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Blue Decorated Pots 3

Blue Decorated Pots 3

 

Cantonese pots (China) are famous for their blue and green glazes. These potteries are located in Kuangchou in the province of Kwang-tung.

 

 

 

 

These pots are blue decorated pots, like in the previous articles (“Blue decorated Pots 1 and 2”). The glazes have a low viscosity, as can be seen from the many glaze drips around the pots. If the glaze is applied too heavily it flows or drips off during the firing process or might spoil the pots standing below in the kiln.

 

 

 

 

Of course it would have been easy for the chinese potters to change this. There must have been a reason why they took the risk of using a glaze that flowed off so easily. On nearly all of these pots you can discover traces where the surplus of dripped off glaze has been polished away. It is interesting to explore these pots with these questions in mind. 

 

 

 

The secret of the low viscosity glazes can easily be disclosed at a close look. It is as simple as ingenious. Almost all of the blue glazed pots are decorated with floral or figurative patterns – and this is the reason.

 

 

 

 

A glaze with a low viscosity flows off at edges, gouges or sculptured ridges. This effect leads to a varying thickness of the glaze. Where it has flown off it looks light and sometimes transparent so that the white clay underneath is showing. In places where more glaze is concentrated it looks dark blue. This effect creates a three-dimensional image. My attempts with a glaze of higher viscosity showed that images sculptured on the pot disappeared partly or totally beneath the glaze.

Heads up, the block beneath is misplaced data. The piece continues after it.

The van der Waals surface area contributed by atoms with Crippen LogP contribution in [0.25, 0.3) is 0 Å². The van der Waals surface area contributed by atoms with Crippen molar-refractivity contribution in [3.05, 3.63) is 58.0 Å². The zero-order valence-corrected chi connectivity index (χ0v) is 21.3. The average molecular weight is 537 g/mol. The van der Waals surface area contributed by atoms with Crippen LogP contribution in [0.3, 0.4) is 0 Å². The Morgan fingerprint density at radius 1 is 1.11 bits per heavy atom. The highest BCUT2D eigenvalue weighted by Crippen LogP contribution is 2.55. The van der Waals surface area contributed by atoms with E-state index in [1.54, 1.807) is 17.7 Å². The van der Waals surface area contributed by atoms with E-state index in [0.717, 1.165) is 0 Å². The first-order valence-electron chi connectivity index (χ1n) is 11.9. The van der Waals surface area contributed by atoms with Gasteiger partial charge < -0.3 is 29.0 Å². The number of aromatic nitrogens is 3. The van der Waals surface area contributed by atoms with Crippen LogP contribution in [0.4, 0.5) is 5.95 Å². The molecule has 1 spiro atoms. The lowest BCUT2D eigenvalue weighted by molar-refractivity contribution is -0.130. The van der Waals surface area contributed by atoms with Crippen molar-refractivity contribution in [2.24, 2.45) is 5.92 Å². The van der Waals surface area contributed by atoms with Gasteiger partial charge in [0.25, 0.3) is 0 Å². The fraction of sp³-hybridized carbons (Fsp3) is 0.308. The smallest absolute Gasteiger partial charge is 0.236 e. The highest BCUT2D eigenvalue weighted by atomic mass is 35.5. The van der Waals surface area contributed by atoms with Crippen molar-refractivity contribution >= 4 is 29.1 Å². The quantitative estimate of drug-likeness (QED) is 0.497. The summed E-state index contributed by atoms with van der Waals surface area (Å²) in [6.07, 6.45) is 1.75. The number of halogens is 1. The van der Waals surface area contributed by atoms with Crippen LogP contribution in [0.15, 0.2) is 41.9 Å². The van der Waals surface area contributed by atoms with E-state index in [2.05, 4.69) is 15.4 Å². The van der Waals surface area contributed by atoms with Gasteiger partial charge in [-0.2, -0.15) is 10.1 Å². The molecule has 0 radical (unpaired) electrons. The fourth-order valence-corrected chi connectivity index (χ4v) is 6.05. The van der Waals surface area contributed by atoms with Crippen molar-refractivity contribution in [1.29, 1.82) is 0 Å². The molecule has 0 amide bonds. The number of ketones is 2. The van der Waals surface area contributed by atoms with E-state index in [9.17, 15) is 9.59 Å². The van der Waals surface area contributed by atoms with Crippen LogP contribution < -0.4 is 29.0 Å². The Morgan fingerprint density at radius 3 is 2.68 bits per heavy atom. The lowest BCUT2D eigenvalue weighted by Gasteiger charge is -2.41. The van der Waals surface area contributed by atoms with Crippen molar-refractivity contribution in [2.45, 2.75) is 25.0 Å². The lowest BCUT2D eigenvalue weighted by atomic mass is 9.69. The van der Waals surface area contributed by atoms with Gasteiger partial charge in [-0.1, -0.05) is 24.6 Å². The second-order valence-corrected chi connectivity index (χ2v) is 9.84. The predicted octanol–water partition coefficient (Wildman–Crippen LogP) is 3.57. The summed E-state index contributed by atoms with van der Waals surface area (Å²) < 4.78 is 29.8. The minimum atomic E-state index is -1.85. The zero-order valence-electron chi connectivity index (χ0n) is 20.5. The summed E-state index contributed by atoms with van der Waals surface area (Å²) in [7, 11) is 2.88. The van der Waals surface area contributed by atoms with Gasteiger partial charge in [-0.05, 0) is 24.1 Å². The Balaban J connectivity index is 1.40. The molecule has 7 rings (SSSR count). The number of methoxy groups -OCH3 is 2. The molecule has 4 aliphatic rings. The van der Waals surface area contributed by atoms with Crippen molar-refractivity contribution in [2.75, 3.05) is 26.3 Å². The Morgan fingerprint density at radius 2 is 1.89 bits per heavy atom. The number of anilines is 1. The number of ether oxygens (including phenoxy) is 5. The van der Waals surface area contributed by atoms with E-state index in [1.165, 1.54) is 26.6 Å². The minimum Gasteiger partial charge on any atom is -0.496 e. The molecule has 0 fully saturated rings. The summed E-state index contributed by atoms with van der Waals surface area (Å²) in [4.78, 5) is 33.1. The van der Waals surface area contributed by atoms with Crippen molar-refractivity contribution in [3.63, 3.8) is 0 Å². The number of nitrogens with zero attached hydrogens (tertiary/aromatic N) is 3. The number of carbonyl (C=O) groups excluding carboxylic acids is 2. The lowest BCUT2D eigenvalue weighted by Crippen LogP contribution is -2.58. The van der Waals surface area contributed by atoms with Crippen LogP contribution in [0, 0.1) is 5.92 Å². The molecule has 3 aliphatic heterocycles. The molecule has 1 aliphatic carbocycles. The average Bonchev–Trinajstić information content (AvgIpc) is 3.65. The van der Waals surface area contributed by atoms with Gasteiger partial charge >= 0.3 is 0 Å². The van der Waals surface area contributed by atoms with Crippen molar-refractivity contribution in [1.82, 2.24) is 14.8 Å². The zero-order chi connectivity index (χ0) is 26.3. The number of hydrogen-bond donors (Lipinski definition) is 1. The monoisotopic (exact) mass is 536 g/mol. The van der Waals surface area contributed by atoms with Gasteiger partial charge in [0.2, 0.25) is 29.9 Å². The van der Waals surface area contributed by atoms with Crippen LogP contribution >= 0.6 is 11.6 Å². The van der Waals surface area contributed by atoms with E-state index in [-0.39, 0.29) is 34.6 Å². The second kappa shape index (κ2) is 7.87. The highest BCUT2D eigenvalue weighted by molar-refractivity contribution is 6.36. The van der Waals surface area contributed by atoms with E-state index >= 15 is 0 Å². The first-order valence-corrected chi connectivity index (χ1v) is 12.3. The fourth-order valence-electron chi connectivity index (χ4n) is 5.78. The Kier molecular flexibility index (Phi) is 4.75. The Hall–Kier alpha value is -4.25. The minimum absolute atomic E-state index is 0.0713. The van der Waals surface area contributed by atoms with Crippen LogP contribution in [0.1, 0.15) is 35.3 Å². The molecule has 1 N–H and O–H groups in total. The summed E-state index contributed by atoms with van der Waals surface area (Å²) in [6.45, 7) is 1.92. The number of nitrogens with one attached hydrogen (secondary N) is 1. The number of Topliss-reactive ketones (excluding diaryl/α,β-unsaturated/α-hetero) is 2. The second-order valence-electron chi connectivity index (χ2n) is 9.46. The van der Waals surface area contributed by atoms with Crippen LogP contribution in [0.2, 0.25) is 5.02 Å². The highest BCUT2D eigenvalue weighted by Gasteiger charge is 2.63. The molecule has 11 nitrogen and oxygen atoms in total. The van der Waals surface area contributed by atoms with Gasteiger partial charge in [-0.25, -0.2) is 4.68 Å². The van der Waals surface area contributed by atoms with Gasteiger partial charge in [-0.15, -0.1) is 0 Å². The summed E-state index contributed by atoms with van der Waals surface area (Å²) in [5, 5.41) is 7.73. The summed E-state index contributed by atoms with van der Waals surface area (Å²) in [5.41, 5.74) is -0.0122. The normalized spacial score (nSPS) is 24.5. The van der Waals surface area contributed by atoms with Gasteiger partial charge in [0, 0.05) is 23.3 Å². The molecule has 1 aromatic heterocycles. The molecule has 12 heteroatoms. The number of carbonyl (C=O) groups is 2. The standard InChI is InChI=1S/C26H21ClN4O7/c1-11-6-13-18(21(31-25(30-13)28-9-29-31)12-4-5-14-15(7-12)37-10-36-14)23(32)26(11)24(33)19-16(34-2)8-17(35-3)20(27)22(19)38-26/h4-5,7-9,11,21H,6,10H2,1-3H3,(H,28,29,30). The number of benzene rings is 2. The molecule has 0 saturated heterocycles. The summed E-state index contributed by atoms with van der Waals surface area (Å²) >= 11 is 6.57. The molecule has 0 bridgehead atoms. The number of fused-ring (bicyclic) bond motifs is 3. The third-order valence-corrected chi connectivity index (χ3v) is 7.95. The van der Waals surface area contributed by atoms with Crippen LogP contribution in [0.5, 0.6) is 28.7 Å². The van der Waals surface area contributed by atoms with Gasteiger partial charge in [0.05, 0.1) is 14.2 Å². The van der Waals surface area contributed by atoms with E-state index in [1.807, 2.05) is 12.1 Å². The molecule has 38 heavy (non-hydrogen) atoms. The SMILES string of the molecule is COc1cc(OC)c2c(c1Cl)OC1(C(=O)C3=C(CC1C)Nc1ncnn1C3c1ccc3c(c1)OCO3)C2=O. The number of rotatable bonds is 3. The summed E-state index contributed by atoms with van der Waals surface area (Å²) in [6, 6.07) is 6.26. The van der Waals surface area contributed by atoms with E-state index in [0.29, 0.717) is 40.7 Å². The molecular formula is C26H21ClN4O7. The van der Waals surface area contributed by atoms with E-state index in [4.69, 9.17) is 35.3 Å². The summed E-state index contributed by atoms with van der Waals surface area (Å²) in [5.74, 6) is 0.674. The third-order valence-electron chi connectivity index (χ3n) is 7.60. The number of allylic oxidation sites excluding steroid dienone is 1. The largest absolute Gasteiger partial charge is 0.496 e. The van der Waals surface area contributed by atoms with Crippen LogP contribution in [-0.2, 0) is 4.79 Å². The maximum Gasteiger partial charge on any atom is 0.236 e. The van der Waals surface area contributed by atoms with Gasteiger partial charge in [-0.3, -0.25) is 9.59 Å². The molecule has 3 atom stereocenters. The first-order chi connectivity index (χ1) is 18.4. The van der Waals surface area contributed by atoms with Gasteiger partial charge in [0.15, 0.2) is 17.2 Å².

Unfortunately many of the chinese glaze and pottery secrets have been forgotten during the industrialization.

 

 

 

All the pots in this article are produced in a series or mass production. They are a little asymmetrical, the walls of differing thickness and a bit contorted from being stapled while drying and being fired. The first impression is that they are almost rough. But in comparison with today's perfect, automated mass production they have an inimitable air, even a special beauty. Every pot is unique in its shape and glaze, no matter how many have been produced. This is one of the secrets of pot aesthetics which are still valid today. 

An example for how the three-dimensionality of the pattern almost disappears when a thick, opaque glaze is used. Photograph by Maximilian Engels.

 

Peter Krebs

Special thanks to BONSAI ART for providing the photopraphs.

Translation: Heike van Gunst


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